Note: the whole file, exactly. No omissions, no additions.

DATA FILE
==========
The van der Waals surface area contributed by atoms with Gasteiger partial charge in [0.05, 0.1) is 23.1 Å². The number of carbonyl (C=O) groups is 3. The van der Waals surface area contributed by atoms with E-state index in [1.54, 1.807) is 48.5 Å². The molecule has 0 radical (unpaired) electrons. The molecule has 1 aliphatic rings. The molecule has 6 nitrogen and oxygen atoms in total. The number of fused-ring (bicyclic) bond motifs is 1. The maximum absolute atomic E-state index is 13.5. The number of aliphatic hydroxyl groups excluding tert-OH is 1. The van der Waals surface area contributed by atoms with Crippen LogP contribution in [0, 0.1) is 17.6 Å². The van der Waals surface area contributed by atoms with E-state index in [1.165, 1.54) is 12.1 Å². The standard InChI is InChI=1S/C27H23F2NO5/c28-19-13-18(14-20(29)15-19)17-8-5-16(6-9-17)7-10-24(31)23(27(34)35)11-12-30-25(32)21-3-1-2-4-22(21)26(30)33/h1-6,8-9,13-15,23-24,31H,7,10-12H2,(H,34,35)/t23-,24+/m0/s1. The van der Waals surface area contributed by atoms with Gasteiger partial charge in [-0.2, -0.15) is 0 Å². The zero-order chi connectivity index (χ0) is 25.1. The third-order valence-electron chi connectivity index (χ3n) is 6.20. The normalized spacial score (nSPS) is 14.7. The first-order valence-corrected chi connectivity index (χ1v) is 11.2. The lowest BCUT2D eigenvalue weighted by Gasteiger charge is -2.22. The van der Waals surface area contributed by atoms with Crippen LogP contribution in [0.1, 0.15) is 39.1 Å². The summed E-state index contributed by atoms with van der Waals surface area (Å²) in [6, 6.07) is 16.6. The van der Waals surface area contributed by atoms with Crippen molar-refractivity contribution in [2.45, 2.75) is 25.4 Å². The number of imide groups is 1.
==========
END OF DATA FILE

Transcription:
The van der Waals surface area contributed by atoms with Gasteiger partial charge in [0.05, 0.1) is 23.1 Å². The number of carbonyl (C=O) groups is 3. The van der Waals surface area contributed by atoms with E-state index in [1.54, 1.807) is 48.5 Å². The molecule has 0 radical (unpaired) electrons. The molecule has 1 aliphatic rings. The molecule has 6 nitrogen and oxygen atoms in total. The number of fused-ring (bicyclic) bond motifs is 1. The maximum absolute atomic E-state index is 13.5. The number of aliphatic hydroxyl groups excluding tert-OH is 1. The van der Waals surface area contributed by atoms with Crippen LogP contribution in [0, 0.1) is 17.6 Å². The van der Waals surface area contributed by atoms with E-state index in [1.165, 1.54) is 12.1 Å². The standard InChI is InChI=1S/C27H23F2NO5/c28-19-13-18(14-20(29)15-19)17-8-5-16(6-9-17)7-10-24(31)23(27(34)35)11-12-30-25(32)21-3-1-2-4-22(21)26(30)33/h1-6,8-9,13-15,23-24,31H,7,10-12H2,(H,34,35)/t23-,24+/m0/s1. The van der Waals surface area contributed by atoms with Gasteiger partial charge in [-0.2, -0.15) is 0 Å². The zero-order chi connectivity index (χ0) is 25.1. The third-order valence-electron chi connectivity index (χ3n) is 6.20. The normalized spacial score (nSPS) is 14.7. The first-order valence-corrected chi connectivity index (χ1v) is 11.2. The lowest BCUT2D eigenvalue weighted by Gasteiger charge is -2.22. The van der Waals surface area contributed by atoms with Crippen LogP contribution in [0.1, 0.15) is 39.1 Å². The summed E-state index contributed by atoms with van der Waals surface area (Å²) in [6, 6.07) is 16.6. The van der Waals surface area contributed by atoms with Crippen molar-refractivity contribution in [2.45, 2.75) is 25.4 Å². The number of imide groups is 1.